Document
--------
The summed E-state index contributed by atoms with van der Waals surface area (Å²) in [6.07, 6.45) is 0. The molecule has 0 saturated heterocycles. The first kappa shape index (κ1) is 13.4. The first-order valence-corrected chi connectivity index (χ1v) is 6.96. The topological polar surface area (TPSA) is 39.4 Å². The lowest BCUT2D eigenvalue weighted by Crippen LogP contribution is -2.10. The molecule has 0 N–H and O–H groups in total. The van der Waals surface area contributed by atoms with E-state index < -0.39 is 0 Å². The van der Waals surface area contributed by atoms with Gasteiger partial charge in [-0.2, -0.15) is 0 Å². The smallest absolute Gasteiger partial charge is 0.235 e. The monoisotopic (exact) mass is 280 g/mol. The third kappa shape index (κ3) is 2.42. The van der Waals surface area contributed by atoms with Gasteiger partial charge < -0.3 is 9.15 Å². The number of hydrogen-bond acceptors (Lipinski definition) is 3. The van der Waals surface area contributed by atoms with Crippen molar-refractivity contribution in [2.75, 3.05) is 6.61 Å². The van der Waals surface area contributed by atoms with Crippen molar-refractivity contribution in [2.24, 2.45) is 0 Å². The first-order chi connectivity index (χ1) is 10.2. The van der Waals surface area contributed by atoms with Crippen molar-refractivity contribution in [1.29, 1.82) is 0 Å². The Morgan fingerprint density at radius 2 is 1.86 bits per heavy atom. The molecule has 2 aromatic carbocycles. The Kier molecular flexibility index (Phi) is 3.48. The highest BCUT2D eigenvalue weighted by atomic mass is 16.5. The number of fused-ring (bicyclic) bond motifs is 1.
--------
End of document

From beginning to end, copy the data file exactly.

The summed E-state index contributed by atoms with van der Waals surface area (Å²) in [6.07, 6.45) is 0. The molecule has 0 saturated heterocycles. The first kappa shape index (κ1) is 13.4. The first-order valence-corrected chi connectivity index (χ1v) is 6.96. The topological polar surface area (TPSA) is 39.4 Å². The lowest BCUT2D eigenvalue weighted by Crippen LogP contribution is -2.10. The molecule has 0 N–H and O–H groups in total. The van der Waals surface area contributed by atoms with E-state index < -0.39 is 0 Å². The van der Waals surface area contributed by atoms with Gasteiger partial charge in [-0.2, -0.15) is 0 Å². The smallest absolute Gasteiger partial charge is 0.235 e. The monoisotopic (exact) mass is 280 g/mol. The third kappa shape index (κ3) is 2.42. The van der Waals surface area contributed by atoms with Gasteiger partial charge < -0.3 is 9.15 Å². The number of hydrogen-bond acceptors (Lipinski definition) is 3. The van der Waals surface area contributed by atoms with Crippen molar-refractivity contribution in [2.75, 3.05) is 6.61 Å². The van der Waals surface area contributed by atoms with Crippen molar-refractivity contribution in [2.24, 2.45) is 0 Å². The first-order chi connectivity index (χ1) is 10.2. The van der Waals surface area contributed by atoms with Crippen molar-refractivity contribution in [1.29, 1.82) is 0 Å². The Morgan fingerprint density at radius 2 is 1.86 bits per heavy atom. The molecule has 2 aromatic carbocycles. The Kier molecular flexibility index (Phi) is 3.48. The highest BCUT2D eigenvalue weighted by atomic mass is 16.5. The number of fused-ring (bicyclic) bond motifs is 1.